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Rick Scott, Governor
Florida Department of Corrections, Secretary Julie L. Jones

Florida Department of Corrections
Julie L. Jones, Secretary

Media Advisory
October 4, 2011
For More Information
Contact: Gretl Plessinger
Communications Director
(850) 488-0420

Department of Corrections K-9 Units Assist
Local Law Enforcement Daily

On Saturday September 24, 2011 Liberty Correctional Institution received a phone call from Liberty County Sheriff’s office requesting help in locating a missing five-year-old boy. The K-9 team was informed that Caleb McMillan was last seen playing in his backyard around 12:30 pm and a brief description was given regarding the boy’s clothing and stature. The K-9 unit was deployed from the prison in Liberty County at approximately 1:50 pm, and within 55 minutes the child was reunited with his frantic mother. That same weekend, two juvenile females escaped from Dove Vocational Academy, a Department of Juvenile Justice facility in Graceville, and the Jackson County Sheriff’s Office requested assistance from K-9 Officers at Apalachee and Jackson Correctional Institutions. They deployed, and within 45 minutes had found the young women.  

Scenes like this are played out 24/7 in cities and counties throughout Florida, where the Department of Corrections is ready at a moment’s notice to deploy one of its 38 statewide canine teams to respond to local law enforcements’ requests for assistance in locating individuals. This year to date alone, the DC’s bloodhounds were called to assist sheriff’s offices, police departments, the Florida Highway Patrol and others in need 359 times – averaging almost one call per day. Of those 359 call outs, 110 involved looking for missing children, adults and the elderly.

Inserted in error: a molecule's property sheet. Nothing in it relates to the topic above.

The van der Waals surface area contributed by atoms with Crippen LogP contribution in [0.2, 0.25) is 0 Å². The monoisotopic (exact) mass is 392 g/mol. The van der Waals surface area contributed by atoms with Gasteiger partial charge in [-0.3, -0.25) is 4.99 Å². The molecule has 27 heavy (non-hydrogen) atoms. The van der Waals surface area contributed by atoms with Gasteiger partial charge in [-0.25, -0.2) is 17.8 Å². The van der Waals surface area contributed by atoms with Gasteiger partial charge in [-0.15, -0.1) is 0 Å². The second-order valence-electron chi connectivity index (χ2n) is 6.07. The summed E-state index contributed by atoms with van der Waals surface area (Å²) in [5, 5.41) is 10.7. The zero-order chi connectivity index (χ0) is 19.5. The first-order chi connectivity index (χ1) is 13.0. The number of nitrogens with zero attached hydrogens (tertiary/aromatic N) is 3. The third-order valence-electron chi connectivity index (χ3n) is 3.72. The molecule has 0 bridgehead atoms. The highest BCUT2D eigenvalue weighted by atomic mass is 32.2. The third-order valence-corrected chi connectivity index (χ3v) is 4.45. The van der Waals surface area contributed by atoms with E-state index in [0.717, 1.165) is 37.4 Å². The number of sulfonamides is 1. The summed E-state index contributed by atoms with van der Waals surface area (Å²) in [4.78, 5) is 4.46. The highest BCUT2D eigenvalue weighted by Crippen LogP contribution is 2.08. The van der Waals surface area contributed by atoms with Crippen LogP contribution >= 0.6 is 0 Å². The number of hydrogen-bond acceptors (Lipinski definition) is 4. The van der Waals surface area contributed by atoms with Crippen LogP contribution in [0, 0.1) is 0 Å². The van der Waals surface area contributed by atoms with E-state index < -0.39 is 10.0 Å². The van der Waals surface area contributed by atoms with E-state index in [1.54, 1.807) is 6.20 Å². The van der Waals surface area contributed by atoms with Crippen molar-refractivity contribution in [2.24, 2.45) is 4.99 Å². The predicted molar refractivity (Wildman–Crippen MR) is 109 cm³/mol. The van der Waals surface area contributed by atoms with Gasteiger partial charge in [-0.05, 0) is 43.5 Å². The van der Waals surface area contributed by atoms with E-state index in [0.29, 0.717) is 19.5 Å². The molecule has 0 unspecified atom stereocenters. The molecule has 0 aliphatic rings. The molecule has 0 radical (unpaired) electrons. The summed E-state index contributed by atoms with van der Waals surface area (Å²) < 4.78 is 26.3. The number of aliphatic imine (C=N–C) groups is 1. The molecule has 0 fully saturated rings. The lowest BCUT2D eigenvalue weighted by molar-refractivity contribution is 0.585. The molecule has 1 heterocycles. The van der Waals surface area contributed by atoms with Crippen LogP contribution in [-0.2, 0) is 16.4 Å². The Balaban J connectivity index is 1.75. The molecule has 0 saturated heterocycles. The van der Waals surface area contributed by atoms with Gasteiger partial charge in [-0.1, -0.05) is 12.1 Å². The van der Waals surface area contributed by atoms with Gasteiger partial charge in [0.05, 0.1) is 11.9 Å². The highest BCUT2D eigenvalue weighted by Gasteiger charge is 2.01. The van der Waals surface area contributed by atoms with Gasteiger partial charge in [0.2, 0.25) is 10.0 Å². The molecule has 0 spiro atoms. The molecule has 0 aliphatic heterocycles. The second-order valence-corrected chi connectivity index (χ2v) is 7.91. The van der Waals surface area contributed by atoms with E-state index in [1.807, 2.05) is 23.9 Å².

The original purpose of the DC’s Canine Tracking Teams was to track (via scent) escaped inmates, but with fewer and fewer escapes occurring (there have been no escapes from behind prison walls since 2006) their services are now being used more often by local law enforcement who don’t have K-9 units of their own, or who need additional K-9s to assist their teams. The dogs live in kennels on the prison grounds, and most are bloodhounds except for a few beagles. UPDATED:  NEWS ALERT from The Calhoun-Liberty Journal/
Left: Liberty CI's K-9 Team: (L to R): Far left K-9 Snuffy, Officer Cliff Yaney, K-9 Shady, Sergeant Ernest Tharpe, K-9 Sergeant Jamie Thomas, Officer Morgan Daniels. Right: Missing five-year-old Caleb McMillan reunites with his mother. (Photo Credit: Calhoun-Liberty Journal/

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